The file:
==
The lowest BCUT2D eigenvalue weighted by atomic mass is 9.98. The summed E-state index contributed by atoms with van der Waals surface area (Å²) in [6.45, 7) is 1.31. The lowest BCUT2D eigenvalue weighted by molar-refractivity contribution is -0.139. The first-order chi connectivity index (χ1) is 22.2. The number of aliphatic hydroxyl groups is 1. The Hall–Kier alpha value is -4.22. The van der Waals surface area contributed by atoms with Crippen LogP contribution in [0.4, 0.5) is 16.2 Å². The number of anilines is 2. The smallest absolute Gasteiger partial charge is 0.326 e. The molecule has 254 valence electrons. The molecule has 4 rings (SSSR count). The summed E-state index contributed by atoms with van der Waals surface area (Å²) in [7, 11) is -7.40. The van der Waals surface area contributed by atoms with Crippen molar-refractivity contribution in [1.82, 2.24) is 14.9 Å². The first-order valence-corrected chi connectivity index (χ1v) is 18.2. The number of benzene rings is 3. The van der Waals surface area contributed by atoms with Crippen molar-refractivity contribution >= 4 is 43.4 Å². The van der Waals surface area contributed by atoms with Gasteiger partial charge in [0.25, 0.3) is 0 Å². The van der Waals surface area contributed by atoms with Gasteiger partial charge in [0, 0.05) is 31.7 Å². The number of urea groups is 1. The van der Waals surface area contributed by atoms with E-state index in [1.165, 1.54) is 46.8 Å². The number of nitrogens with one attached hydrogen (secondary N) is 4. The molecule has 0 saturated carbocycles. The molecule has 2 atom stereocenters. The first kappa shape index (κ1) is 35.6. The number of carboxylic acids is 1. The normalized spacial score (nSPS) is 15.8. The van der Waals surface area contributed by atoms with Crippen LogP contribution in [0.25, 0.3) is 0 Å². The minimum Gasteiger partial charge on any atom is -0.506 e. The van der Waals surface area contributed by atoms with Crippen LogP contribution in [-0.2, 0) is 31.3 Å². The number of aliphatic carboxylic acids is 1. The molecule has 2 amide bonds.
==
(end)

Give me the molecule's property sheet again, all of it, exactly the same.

The lowest BCUT2D eigenvalue weighted by atomic mass is 9.98. The summed E-state index contributed by atoms with van der Waals surface area (Å²) in [6.45, 7) is 1.31. The lowest BCUT2D eigenvalue weighted by molar-refractivity contribution is -0.139. The first-order chi connectivity index (χ1) is 22.2. The number of aliphatic hydroxyl groups is 1. The Hall–Kier alpha value is -4.22. The van der Waals surface area contributed by atoms with Crippen LogP contribution in [0.4, 0.5) is 16.2 Å². The number of anilines is 2. The smallest absolute Gasteiger partial charge is 0.326 e. The molecule has 254 valence electrons. The molecule has 4 rings (SSSR count). The summed E-state index contributed by atoms with van der Waals surface area (Å²) in [7, 11) is -7.40. The van der Waals surface area contributed by atoms with Crippen molar-refractivity contribution in [1.82, 2.24) is 14.9 Å². The first-order valence-corrected chi connectivity index (χ1v) is 18.2. The number of benzene rings is 3. The van der Waals surface area contributed by atoms with Crippen molar-refractivity contribution >= 4 is 43.4 Å². The van der Waals surface area contributed by atoms with Gasteiger partial charge in [0.25, 0.3) is 0 Å². The van der Waals surface area contributed by atoms with Gasteiger partial charge in [0, 0.05) is 31.7 Å². The number of urea groups is 1. The van der Waals surface area contributed by atoms with E-state index in [1.165, 1.54) is 46.8 Å². The number of nitrogens with one attached hydrogen (secondary N) is 4. The molecule has 0 saturated carbocycles. The molecule has 2 atom stereocenters. The first kappa shape index (κ1) is 35.6. The number of carboxylic acids is 1. The normalized spacial score (nSPS) is 15.8. The van der Waals surface area contributed by atoms with Crippen LogP contribution in [0.25, 0.3) is 0 Å². The minimum Gasteiger partial charge on any atom is -0.506 e. The van der Waals surface area contributed by atoms with Crippen LogP contribution in [-0.2, 0) is 31.3 Å². The number of aliphatic carboxylic acids is 1. The molecule has 2 amide bonds.